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ντταί 824.

712. Ίαωλκόν : famed as the chief seat of the Thessalian Minyae (see
on 511), the capital of King Pelias, and the native city of Jason, the
leader of the Argonautic expedition.

714. -ύιτ* Άδμήτω : const, with τίκε, cf 728, 742, 820. — For the repe-
tition of the name, cf 636, 655, 691.

715. "Αλκησ-τι?: her devotion to her husband, which led her to die
for him, became proverbial. This death is the theme of the Alcestis of

716-728. The forces of Philoctetes.

718. των U: antecedent of ot δβ 716. When the relative clause pre-
cedes, the apodosis often has Se, as here. — τόξων iv €ΐδώ5 : as 720 and
freq., οΓδα am skilled in is followed by the genitive.

719. IpcTai : the warriors were the oarsmen.

720. €μβ€βααΓαν : had embarked; see on 351, .509. The preposition is re-
peated in Iv ίκάστΎ). — ΐφι μάχ€σθαι: infinitive of result, so as to (so that
they could) fight, etc. See on A 8.

722. Αήμνφ : the Achaeanii^ landed at Lemnos on their voyage to Troy
and received hospitality from King Euneiis. They sent slaves thither


for sale, and received wine thence. — The repetition of the preposition
gives to iv Αημνω some independence from iv νήσω.

723. (>λοόψρονο$ ύ'δρου: construe with Ιλκεϊ, ablatival genitive, /rom
the cruel water-S7iake. See on 396. The wound not only disabled Philoc-
tetes but rendered his presence odious to his comrades.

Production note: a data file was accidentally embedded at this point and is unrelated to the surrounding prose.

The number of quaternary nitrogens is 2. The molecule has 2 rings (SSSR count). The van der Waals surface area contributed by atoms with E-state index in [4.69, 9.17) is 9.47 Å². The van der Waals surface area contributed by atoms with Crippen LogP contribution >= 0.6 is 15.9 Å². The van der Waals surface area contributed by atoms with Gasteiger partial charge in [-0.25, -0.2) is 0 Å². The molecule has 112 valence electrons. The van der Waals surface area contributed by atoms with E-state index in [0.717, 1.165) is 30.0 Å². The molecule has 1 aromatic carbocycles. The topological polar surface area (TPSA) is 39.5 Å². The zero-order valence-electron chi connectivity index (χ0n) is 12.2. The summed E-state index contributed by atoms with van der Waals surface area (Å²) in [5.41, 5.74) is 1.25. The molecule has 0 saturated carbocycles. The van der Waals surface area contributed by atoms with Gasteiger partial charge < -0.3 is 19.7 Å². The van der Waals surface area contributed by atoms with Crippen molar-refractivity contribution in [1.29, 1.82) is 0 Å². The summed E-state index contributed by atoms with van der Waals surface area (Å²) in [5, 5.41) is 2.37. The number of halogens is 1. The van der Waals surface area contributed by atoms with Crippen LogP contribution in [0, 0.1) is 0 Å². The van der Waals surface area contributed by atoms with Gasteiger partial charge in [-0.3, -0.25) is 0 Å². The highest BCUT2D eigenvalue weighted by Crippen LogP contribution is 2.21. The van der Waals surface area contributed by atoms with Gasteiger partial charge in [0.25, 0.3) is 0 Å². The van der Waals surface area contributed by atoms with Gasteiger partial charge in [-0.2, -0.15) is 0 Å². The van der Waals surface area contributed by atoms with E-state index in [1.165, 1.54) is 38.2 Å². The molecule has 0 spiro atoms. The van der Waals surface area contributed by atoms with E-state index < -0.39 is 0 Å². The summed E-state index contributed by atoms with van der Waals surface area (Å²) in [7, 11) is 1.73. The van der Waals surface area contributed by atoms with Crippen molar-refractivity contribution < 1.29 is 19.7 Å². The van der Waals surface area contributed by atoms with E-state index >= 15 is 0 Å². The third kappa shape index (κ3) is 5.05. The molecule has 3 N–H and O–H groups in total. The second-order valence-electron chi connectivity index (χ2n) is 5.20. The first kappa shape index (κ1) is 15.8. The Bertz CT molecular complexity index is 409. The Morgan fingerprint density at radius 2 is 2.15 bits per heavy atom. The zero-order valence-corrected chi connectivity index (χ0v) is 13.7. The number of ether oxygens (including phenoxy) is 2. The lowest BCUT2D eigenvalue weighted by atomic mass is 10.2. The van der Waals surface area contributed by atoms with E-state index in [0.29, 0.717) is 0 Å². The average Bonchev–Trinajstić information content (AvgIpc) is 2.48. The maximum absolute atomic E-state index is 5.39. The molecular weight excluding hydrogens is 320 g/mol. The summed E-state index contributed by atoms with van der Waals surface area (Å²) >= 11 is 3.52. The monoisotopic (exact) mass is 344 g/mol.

724. τάχα 8c κτλ. : the Catalogue contains several such references to
events which do not fall within the time of the action of the Iliad, cf.
690 ff., 699 fE. — A prophet declared that Troy could be taken only with
the help of the arrows of Heracles that Philoctetes had in his possession.
Ace. to Sophocles in his tragedy Philoctetes, the hero was brought from
Lemnos to Troy by Odysseus and Neoptolemus (son of Achilles). No
other allusion to this story is found in the Homeric poems. Philoctetes
reached home in safety at the close of the war. See § 9 a.

725. Άργ€ΐοι Ίταρά νηυσί : parenthetical, in a kind of apposition with
the subject of c/tAcAAov. — Φιλοκτήταο : construe with μνήσεσθαι.

726 = 703.

727. Όιληο? : father of the lesser Ajax, 527.

728. pd : points back to the preceding verse, cf. 650, 742.
729-733. Forces of the Asclepiads.

729. Τρίκκην κτλ. : cities in Western Thessaly, in Hestiaeotis. At
Tricca was one of the oldest sanctuaries of Asclepius, and the home of
the king. — κλωμακόίσσ-αν : it lay on the steep slopes of Mt. Pindus.

731. Άσ-κληΐΓϊοΰ : better written as Άσκλί/ττιόο. See on 518.

734-737. Forces of Eurypylus.

735. XevKd κάρηνα: gleaming heights, lit. white heads; cf 739. See on

738-747. The forces of Polypoetes.

738 f . "Αργισσ-αν κτλ. : cities of the Lapithae (see on A 263), in the
western part of what was Perrhaebia in later times.

739. Όλοο

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